Three traits define the Tom Raisbeck Memorial Games: Dedication, family and kilts
Dedication, family and kilts. Those are three defining traits of the Tom Raisbeck Memorial Games at the Radford Highlanders Festival, set for Saturday, October 21, 2017 at Bisset Park.
Chad Clark, now the athletic director of the Highland Games, keeps his focus on the history of the Raisbeck Memorial Games.
The Highland Games originated in Ireland around 2000 BC and are held around the world in celebration of Scottish and Celtic culture, pre-dating even the Olympic Games.
The continued success of the Highland Games today can be attributed to the combined efforts of many people. Raisbeck, who helped start the Radford Highlanders Festival, served as the athletic director for 10 years. Dave Strunk, longtime friend of Raisbeck, took over as head of the games until 2015, naming the event “Raisbeck Memorial Scottish Games” in memory of Raisbeck.
To further honor Raisbeck, the sheaf towers used in today’s games are the original pieces that he made, keeping the history of the Highland Games alive. “All these other people before us worked really hard to get where we are now,” Clark said.
For Clark, the Highlanders Festival is a trip back to where his Highland Games journey began when he was 33. He now spends the majority of the year on the road, traveling abroad to locations such as Prague, the Czech Republic and Kurdistan. Clark has also judged the World Master’s Highland Games Championship in Iceland and considers it an honor to be able to participate at an international level.
Clark, who has familial ties to the Radford family – his brother attended the university – jumped at the offer to develop a deeper connection to the community. Now 45, Clark is in charge of the very games at which he began his career.
“These events don’t just happen by accident,” Clark said. “They happened because of people putting in years of dedication to the sport. You can’t help but feel that sense of family here.”
The experience Clark brings – which includes competing and judging at an international level – helps him fine-tune the games at the Radford Highlanders Festival.
“I’m always looking for ways to improve the games based on what I’ve seen elsewhere,” he said. “I’m always keeping an open mind – and I always put athletes first.”
Lawrence Rice, a water plant superintendent in the City of Radford, helps out with the Highlanders Festival. At last year’s games, he organized getting the athletes lunch from Macado’s, event T-shirts and prizes, which included gift cards.
“It’s all about creating memories for the athletes,” Clark said. “The athletes are not an afterthought at these games, but rather a real, true part of the festival.”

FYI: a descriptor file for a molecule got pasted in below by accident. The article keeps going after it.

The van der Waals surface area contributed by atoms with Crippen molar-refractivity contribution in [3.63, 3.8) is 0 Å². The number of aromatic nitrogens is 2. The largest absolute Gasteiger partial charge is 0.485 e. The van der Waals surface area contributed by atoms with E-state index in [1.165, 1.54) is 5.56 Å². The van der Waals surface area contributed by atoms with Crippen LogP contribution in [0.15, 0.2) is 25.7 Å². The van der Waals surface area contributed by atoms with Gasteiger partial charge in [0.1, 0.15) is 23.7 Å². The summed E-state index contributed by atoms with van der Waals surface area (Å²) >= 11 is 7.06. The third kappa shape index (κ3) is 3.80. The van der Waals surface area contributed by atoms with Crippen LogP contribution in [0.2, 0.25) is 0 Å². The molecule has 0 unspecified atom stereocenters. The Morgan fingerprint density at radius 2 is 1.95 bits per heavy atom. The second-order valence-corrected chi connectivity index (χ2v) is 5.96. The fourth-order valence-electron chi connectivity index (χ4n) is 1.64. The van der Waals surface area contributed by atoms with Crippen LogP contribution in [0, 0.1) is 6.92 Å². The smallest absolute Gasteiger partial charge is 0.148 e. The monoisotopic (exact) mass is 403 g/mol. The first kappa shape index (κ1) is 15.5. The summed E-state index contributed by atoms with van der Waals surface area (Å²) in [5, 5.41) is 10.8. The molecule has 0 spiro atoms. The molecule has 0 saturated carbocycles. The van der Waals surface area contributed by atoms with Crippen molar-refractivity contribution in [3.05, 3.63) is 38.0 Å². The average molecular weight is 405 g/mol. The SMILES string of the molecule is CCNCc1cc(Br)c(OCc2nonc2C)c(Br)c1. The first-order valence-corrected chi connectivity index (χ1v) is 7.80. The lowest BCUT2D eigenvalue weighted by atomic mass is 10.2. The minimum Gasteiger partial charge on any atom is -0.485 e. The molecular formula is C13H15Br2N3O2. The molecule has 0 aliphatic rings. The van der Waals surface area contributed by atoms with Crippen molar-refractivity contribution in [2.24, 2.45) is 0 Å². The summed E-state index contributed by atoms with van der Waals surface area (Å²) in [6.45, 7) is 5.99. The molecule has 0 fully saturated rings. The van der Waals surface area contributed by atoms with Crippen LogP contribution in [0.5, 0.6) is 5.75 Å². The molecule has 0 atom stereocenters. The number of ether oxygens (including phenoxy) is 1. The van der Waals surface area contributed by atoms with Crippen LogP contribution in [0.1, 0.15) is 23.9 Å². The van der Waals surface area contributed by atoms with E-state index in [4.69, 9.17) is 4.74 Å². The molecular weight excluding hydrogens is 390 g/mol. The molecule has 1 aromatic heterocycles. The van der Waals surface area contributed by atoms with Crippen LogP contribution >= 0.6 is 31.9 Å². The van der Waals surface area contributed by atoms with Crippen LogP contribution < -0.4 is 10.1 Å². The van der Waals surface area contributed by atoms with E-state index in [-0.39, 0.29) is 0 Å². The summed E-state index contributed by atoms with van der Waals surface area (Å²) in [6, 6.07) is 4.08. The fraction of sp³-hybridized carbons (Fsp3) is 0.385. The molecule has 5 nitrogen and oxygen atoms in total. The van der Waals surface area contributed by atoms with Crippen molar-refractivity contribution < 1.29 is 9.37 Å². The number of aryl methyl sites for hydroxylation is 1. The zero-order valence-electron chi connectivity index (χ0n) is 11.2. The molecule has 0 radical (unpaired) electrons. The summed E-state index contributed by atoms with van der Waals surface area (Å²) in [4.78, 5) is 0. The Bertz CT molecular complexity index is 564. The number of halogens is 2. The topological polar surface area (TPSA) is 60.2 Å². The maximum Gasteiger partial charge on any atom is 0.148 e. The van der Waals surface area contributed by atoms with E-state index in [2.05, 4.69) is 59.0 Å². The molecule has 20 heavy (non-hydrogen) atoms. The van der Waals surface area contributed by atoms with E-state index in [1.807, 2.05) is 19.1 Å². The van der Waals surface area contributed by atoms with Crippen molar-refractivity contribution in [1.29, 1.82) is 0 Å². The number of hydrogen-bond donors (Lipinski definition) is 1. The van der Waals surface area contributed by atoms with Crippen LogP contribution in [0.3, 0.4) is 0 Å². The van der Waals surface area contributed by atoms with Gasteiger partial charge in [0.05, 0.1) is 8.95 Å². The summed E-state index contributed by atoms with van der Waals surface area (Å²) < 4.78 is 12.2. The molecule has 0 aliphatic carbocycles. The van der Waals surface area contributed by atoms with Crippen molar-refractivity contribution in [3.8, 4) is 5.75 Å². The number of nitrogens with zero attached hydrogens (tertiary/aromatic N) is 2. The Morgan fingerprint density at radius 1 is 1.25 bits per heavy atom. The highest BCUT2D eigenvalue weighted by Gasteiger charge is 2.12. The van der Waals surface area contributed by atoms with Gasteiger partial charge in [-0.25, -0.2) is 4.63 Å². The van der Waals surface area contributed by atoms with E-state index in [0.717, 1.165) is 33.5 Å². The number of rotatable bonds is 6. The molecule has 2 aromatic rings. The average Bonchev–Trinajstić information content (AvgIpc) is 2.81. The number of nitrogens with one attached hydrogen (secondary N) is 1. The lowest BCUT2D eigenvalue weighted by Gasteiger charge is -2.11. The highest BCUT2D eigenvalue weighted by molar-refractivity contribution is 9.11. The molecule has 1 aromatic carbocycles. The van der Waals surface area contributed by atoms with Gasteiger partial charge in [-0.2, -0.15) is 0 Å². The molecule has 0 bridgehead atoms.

Some of the changes implemented are aimed at increasing the competitiveness amongst the athletes, including modifying the competitive divisions. At the Radford Highlanders Games, athletes are placed in one of four divisions: A, B, master’s and women’s.
“The athletes put in a lot of work, time and effort,” Clark said. “By the time the Radford Highlanders Festival rolls around, some have already participated in 12 to 15 games.”
Highland Games consists of seven events in a specific order: the stone, similar to shot put; heavy weight for distance, which is throwing a 56-pound weight; lightweight for distance, which is throwing a 28-pound weight; the Scottish hammer throw; the caber toss; the sheaf toss; and the waiver bar, which involves throwing a 56-pound weight over a bar.
Clark said that the caber toss is a crowd favorite.
“Out of all the strength sports I’ve ever done – and trust me, I’ve done them all – there is nothing as cool as turning a caber,” Clark said. “You hear that cheer and that buzz. It’s just the greatest feeling in the world of strength sports.”
Athletes don’t just step onto the field to throw, but put in countless hours of practice prior to the events, Clark said.
“It’s not just hours in the gym, pretty much everyone there is going to be a strength athlete, so it’s hours put in in practice fields in the middle of nowhere either by yourself or with a couple of buddies, practicing throw after throw after throw,” he said.
All the travel, time and dedication to Highland Games gives Clark the experience and knowledge of how to make each event better. In his second year at the helm of the Tom Raisbeck Memorial Games, Clark continues upon refinements implemented in his first year.
The 21st Radford Highlanders Festival is on Saturday, October 21, 2017 at Bisset Park in Radford, Virginia and is a partnership between Radford University and the City of Radford. To learn more, go to www.radford.edu/festival or search “Radford Highlanders Festival” on Facebook.